Tuesday, June 14, 2016 11:21 AM

VA Proposal Would Let Nurses Take on Imaging Duties

By Brian Casey, staff writer (Copyright © 2016

Advanced-level nurses would be able to order and interpret some medical imaging exams in the U.S. Department of Veterans Affairs (VA) health system under a proposal issued late last month. Advocates for radiology are vowing to fight the proposal, saying it would compromise patient care and lead to inappropriate imaging utilization. In a May 25 proposed rule in the Federal Register, medical imaging exams are among a number of specialty procedures that could be performed by nurses with advanced training. The proposal says it is designed to "increase veterans' access to healthcare by expanding the pool of qualified healthcare professionals" who are authorized to provide health services without the supervision of physicians. 

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View details of the proposed rule at >

Comments on the proposed rule are due to the VA by July 25, 2016:

Written comments may be submitted through; by mail or hand-delivery to Director, Regulations Management (02REG), Department of Veterans Affairs, 810 Vermont Avenue NW., Room 1068, Washington, DC 20420; by fax to (202) 273-9026. Comments should indicate that they are submitted in response to “RIN 2900-AP44-Advanced Practice Registered Nurses.” Copies of comments received will be available for public inspection in the Office of Regulation Policy and Management, Room 1068, between the hours of 8 a.m. and 4:30 p.m., Monday through Friday (except holidays). Call (202) 461-4902 for an appointment. (This is not a toll-free number.) In addition, during the comment period, comments may be viewed online through the Federal Docket Management System (FDMS) at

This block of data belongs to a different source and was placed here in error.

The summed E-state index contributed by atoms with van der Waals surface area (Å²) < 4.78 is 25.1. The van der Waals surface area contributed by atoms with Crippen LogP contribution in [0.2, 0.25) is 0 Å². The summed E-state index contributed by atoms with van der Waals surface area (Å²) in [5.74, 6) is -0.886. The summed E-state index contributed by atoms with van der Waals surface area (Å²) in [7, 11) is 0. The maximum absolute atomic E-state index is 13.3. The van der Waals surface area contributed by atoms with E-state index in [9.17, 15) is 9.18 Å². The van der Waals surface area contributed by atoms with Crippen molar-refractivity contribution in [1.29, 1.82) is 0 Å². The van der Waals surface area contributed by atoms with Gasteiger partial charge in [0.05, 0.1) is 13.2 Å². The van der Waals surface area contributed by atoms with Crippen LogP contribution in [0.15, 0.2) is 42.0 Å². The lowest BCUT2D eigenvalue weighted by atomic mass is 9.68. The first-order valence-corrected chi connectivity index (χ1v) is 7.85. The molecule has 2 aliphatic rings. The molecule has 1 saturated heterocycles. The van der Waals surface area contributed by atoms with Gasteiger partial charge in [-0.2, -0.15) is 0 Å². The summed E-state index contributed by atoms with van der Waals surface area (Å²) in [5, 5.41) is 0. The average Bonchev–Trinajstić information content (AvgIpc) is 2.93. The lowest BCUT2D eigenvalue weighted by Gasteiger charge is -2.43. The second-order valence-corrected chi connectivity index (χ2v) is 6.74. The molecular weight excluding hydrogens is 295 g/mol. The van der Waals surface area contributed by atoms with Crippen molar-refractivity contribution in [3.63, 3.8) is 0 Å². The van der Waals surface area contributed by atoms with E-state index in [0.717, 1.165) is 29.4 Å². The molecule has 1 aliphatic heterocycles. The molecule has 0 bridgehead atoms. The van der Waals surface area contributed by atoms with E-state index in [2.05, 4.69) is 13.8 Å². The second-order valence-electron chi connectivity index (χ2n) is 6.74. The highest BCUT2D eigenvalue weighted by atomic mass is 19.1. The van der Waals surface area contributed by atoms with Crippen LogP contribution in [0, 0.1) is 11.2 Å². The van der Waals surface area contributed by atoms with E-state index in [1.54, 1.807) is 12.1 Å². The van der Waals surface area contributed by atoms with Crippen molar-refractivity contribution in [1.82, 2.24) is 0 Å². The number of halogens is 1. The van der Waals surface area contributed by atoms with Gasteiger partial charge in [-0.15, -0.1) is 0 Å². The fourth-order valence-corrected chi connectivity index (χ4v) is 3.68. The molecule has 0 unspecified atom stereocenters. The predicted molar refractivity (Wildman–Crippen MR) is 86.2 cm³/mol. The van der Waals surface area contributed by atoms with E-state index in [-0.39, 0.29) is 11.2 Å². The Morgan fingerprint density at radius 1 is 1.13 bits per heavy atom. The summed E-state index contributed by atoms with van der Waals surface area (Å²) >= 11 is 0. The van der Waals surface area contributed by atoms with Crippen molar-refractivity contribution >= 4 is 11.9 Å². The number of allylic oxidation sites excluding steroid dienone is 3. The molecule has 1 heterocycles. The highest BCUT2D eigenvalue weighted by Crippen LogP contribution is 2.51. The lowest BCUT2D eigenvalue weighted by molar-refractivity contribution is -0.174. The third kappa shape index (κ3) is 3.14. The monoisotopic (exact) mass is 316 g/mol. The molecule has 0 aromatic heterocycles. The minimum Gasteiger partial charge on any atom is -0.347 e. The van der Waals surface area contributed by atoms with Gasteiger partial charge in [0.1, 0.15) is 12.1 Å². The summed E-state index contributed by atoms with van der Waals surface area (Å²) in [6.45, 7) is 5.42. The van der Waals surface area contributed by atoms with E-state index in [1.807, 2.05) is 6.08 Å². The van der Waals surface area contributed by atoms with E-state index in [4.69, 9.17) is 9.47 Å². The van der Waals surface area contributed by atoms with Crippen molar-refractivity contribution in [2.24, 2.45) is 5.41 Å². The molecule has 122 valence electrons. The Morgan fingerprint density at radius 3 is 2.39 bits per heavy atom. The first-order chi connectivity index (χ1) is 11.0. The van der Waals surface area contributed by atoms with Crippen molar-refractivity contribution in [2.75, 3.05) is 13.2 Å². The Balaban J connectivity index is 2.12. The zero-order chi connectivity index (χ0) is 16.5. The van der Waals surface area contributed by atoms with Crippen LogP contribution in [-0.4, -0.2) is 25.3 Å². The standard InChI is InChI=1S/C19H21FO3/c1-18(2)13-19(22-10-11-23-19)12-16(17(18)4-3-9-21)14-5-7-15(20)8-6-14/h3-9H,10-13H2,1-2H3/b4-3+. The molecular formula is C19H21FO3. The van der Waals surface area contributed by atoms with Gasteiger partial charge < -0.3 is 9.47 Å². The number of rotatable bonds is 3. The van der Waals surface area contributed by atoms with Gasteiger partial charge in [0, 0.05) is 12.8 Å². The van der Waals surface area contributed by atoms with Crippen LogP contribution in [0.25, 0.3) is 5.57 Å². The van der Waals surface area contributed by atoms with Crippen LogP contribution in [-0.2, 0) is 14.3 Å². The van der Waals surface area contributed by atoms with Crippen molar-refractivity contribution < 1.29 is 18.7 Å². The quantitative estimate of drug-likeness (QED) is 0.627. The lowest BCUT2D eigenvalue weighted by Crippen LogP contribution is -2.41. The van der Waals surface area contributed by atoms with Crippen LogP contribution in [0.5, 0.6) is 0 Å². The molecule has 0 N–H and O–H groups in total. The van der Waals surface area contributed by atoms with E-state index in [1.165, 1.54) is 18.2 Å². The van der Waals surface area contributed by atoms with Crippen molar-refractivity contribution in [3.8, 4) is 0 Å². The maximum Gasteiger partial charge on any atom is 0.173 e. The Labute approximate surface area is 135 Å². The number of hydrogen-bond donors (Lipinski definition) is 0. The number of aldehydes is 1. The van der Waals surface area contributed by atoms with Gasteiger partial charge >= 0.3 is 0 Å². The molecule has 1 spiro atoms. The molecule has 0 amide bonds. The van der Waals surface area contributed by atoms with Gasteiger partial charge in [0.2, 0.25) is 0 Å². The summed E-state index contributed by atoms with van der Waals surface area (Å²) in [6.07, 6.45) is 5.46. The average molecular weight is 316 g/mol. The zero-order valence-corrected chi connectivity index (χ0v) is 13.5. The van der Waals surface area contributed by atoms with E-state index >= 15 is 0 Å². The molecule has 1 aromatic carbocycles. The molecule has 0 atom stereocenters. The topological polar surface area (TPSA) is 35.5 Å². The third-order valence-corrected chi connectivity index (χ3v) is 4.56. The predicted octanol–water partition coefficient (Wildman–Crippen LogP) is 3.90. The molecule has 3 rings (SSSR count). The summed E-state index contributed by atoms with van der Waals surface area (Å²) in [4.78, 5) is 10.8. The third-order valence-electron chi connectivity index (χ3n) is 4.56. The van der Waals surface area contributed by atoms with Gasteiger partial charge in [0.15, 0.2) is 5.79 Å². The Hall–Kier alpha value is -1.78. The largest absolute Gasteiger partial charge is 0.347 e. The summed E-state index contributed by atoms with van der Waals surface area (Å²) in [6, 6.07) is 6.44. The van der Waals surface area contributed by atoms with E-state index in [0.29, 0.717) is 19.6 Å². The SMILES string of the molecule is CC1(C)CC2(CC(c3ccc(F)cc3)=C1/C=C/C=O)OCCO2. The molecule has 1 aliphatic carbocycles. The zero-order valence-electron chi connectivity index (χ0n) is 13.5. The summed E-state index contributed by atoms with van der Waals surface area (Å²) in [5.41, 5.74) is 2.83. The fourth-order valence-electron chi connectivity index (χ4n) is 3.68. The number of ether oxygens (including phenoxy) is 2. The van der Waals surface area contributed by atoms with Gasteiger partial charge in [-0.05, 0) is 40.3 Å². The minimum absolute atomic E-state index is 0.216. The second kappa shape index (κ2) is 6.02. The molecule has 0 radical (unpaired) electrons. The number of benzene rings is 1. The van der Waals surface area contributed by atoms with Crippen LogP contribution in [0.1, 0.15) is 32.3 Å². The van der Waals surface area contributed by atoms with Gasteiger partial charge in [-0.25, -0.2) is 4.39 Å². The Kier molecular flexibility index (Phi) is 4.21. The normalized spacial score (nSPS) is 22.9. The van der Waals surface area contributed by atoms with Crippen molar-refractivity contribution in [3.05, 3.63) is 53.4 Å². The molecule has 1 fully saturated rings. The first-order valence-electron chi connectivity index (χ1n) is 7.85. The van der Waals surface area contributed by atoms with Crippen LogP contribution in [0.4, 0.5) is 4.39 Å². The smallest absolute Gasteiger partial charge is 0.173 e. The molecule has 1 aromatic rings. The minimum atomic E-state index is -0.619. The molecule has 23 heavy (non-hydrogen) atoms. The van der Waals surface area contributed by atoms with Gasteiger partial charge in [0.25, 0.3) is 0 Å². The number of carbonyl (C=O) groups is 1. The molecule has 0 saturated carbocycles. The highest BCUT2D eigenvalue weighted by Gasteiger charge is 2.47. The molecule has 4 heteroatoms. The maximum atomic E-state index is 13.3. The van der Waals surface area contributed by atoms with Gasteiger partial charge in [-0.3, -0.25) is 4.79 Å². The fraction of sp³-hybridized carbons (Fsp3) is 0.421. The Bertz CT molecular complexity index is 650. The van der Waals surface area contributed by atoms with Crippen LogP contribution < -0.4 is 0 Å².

Wednesday, June 01, 2016 03:00 PM

In Memoriam: Nick Grillo

Nick Grillo, radiographer, family, friend and colleague passed away on May 31, 2016.  Nick battled ALS (amyotrophic lateral sclerosis).  Nick not only cared about his family, but he also cared deeply for his friends. Always gracious, humble, and upbeat, he didn’t let the disease define him. Nick graduated from the City College of San Francisco (CCSF) Diagnostic Medical Imaging Program. After graduation, he worked at UCSF Medical Center for several years, before diagnosed with ALS. 

In addition to his accomplishments as a radiographer, he possessed qualities that set him apart as a humanitarian. He cared little about money and much about people. He was quick to lighten up a situation with his wonderful sense of humor.

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